Serving Twitter time for hipster crime

South Africa is no stranger to crime, we don’t have to tell you that. You read the news. You have social media. Depending on which area you live in, (I’m looking at you white suburbia), you probably have a community WhatsApp group all set up so that you can warn each other of any “lurkers” – for those of you who are wondering, this usually means a non-white, non-resident –who might be a threat.

SA Crimestats says that in the past 10 years over 25 million crimes have been committed. 

And now… there’s more. Hipster crimes.

Now we know this category of crime is unlikely to make the Crimestats page. 

It will hardly have you clutching at your handbag too tightly before looking left and looking right and looking left again and repeating ad nauseaum.

It’s certainly not the kind of crime that will inspire you to call your hubby to check on those immigration papers so you can catch that plane to Australia – for the second time today.

But it is funny.

Today Twitter fired shots (*author adjusts black-framed spectacles, before continuing to type)… at hipsters. 

Just when the breed was becoming slightly more accepted, and less likely to be pointed and laughed at in public spaces. 

Just when they thought they had taken a giant step towards integration, so well in fact that they retired into the dark shadows of society where no one recognised them anymore.

Just, in fact when they thought they were out of the game, Twitter, that trusty social media weapon of destruction, dragged them back in with one hashtag: #hipstercrimes.

Granted, most of the reaction to the trend seems to be coming from fellow citizens who didn’t quite make the hipster cut, and still remain somewhat uncool. 

Even society’s dark shadows don’t want them. They are forced to spend the rest of their lives in the limelight. Shame.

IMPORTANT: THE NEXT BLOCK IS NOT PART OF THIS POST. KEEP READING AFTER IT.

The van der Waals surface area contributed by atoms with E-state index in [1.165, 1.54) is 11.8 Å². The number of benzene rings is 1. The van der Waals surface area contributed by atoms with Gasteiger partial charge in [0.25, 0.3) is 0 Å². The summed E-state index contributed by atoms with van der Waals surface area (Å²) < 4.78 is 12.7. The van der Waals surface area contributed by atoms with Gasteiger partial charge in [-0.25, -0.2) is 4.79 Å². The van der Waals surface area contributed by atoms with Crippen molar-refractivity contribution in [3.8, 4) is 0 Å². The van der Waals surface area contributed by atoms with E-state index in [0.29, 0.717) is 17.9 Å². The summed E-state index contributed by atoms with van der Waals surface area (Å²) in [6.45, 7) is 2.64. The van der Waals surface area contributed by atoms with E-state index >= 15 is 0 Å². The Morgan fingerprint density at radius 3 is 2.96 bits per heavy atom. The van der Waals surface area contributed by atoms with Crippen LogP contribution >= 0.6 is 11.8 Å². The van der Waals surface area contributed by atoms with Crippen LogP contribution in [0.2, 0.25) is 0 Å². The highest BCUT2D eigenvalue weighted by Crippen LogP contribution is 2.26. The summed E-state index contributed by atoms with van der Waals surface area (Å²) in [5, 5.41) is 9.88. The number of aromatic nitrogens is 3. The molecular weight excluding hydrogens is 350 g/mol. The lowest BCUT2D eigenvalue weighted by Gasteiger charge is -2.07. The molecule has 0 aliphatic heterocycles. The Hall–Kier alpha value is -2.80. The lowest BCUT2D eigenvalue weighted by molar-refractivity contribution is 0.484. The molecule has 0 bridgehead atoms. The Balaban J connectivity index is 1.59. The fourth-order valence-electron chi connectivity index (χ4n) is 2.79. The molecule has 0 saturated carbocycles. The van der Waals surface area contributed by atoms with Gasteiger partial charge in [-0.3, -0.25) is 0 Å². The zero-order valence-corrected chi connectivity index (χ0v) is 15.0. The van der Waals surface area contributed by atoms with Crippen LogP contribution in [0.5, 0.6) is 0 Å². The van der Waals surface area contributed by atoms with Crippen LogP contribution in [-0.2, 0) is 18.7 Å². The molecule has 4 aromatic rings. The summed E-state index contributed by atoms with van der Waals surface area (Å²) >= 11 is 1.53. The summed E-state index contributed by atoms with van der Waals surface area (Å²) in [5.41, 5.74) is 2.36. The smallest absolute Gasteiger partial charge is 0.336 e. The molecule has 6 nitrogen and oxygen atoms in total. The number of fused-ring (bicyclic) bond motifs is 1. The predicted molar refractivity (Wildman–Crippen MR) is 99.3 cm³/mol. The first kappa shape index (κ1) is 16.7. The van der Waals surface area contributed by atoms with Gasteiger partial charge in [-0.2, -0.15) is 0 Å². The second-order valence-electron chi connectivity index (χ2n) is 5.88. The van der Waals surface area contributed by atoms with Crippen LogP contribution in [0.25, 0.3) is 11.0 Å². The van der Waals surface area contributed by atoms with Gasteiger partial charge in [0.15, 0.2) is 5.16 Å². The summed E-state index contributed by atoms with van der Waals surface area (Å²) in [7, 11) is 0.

But here, on Twitter they found an out … or … an in so to speak, and so down poured the passive aggressive reaction against hipster crimes. The crimes hipsters have started to commit because they think no one is watching. We see you hipsters. We see you.

Let’s take a look:

Off with your heads: We see you showing emotion. 

Come clean: You’re actually blind, and those are prescription. 

Not so glum chum? A crime is nothing to smile about.

You have the right to remain silent: Just here for the coffee then? Nothing profound left to type on the Macbook Pro daddy bought you? 

Tastes the same doesn’t it? Fraud.

Noise pollution: The sound of mandolins and tribal harps made of imported tumbleweed and llama fur (or whatever) do get tired don’t they?

Those are just a few. It’s worth mentioning that recently, a study was published that said that there was more faeces to be found in a beard than in a toilet pot. By the sounds of it, society can look forward to hipsters committing the ultimate crime then … shaving.


The Facebook group taking on South Africa’s white right

Online battle over the ‘white genocide’ narrative on social media has dangerous real-world consequences

Unions slam move to cut wage bill

Cosatu rejects job losses and a wage freeze for public servants, calling this ‘a declaration of war’

Press Releases

Scatec Solar begins another Upington project

SPONSORED Scatec Solar and partners have once again grid connected in the ZF Mgcawu District, and started early...

Over R400-m given to businesses since launch of three-minute overdraft

The 3-minute overdraft radically reduces the time it takes for businesses to have their working capital needs met

Tourism can push Africa onto a new path – minister

The continent is fast becoming a dynamic sought-after tourist destination

South Africa’s education system is broken and unequal, and must be fixed without further delay

The Amnesty International report found that the South African government continues to miss its own education upgrading targets

Business travel industry generates billions

Meetings Africa is ready to take advantage of this lucrative opportunity

Conferences connect people to ideas

The World Expo and Meetings Africa are all about stimulating innovation – and income